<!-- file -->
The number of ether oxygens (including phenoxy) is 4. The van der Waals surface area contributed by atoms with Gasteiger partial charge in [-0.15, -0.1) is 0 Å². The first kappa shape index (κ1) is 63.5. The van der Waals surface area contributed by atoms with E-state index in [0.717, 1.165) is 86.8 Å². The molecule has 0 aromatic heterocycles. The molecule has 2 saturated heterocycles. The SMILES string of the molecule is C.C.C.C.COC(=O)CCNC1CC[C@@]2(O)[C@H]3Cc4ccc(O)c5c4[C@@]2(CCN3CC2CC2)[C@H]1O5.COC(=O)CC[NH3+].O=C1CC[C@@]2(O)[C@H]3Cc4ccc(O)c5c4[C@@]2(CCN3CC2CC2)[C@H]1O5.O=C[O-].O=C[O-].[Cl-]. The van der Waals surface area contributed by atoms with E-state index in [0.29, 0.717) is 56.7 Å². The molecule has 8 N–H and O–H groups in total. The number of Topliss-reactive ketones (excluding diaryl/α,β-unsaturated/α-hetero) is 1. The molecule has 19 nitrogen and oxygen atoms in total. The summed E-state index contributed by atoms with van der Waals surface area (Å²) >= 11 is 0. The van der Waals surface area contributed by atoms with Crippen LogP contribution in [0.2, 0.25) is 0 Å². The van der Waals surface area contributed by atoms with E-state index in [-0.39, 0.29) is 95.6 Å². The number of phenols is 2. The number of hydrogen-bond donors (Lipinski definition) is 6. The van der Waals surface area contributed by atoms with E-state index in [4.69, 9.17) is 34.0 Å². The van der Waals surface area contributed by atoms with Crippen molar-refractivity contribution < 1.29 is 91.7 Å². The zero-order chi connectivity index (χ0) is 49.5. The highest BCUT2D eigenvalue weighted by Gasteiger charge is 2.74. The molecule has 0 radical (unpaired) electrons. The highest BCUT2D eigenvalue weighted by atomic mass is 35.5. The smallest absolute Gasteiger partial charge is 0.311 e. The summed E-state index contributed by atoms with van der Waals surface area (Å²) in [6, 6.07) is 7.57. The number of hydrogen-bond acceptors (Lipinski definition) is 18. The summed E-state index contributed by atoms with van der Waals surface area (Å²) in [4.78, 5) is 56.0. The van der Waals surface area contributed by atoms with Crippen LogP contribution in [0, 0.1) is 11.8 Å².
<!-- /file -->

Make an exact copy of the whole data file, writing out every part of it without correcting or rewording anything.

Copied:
The number of ether oxygens (including phenoxy) is 4. The van der Waals surface area contributed by atoms with Gasteiger partial charge in [-0.15, -0.1) is 0 Å². The first kappa shape index (κ1) is 63.5. The van der Waals surface area contributed by atoms with E-state index in [0.717, 1.165) is 86.8 Å². The molecule has 0 aromatic heterocycles. The molecule has 2 saturated heterocycles. The SMILES string of the molecule is C.C.C.C.COC(=O)CCNC1CC[C@@]2(O)[C@H]3Cc4ccc(O)c5c4[C@@]2(CCN3CC2CC2)[C@H]1O5.COC(=O)CC[NH3+].O=C1CC[C@@]2(O)[C@H]3Cc4ccc(O)c5c4[C@@]2(CCN3CC2CC2)[C@H]1O5.O=C[O-].O=C[O-].[Cl-]. The van der Waals surface area contributed by atoms with E-state index in [0.29, 0.717) is 56.7 Å². The molecule has 8 N–H and O–H groups in total. The number of Topliss-reactive ketones (excluding diaryl/α,β-unsaturated/α-hetero) is 1. The molecule has 19 nitrogen and oxygen atoms in total. The summed E-state index contributed by atoms with van der Waals surface area (Å²) >= 11 is 0. The van der Waals surface area contributed by atoms with Crippen LogP contribution in [0.2, 0.25) is 0 Å². The van der Waals surface area contributed by atoms with E-state index in [-0.39, 0.29) is 95.6 Å². The number of phenols is 2. The number of hydrogen-bond donors (Lipinski definition) is 6. The van der Waals surface area contributed by atoms with E-state index in [4.69, 9.17) is 34.0 Å². The van der Waals surface area contributed by atoms with Crippen molar-refractivity contribution < 1.29 is 91.7 Å². The zero-order chi connectivity index (χ0) is 49.5. The highest BCUT2D eigenvalue weighted by Gasteiger charge is 2.74. The molecule has 0 radical (unpaired) electrons. The highest BCUT2D eigenvalue weighted by atomic mass is 35.5. The smallest absolute Gasteiger partial charge is 0.311 e. The summed E-state index contributed by atoms with van der Waals surface area (Å²) in [6, 6.07) is 7.57. The number of hydrogen-bond acceptors (Lipinski definition) is 18. The summed E-state index contributed by atoms with van der Waals surface area (Å²) in [4.78, 5) is 56.0. The van der Waals surface area contributed by atoms with Crippen LogP contribution in [0, 0.1) is 11.8 Å².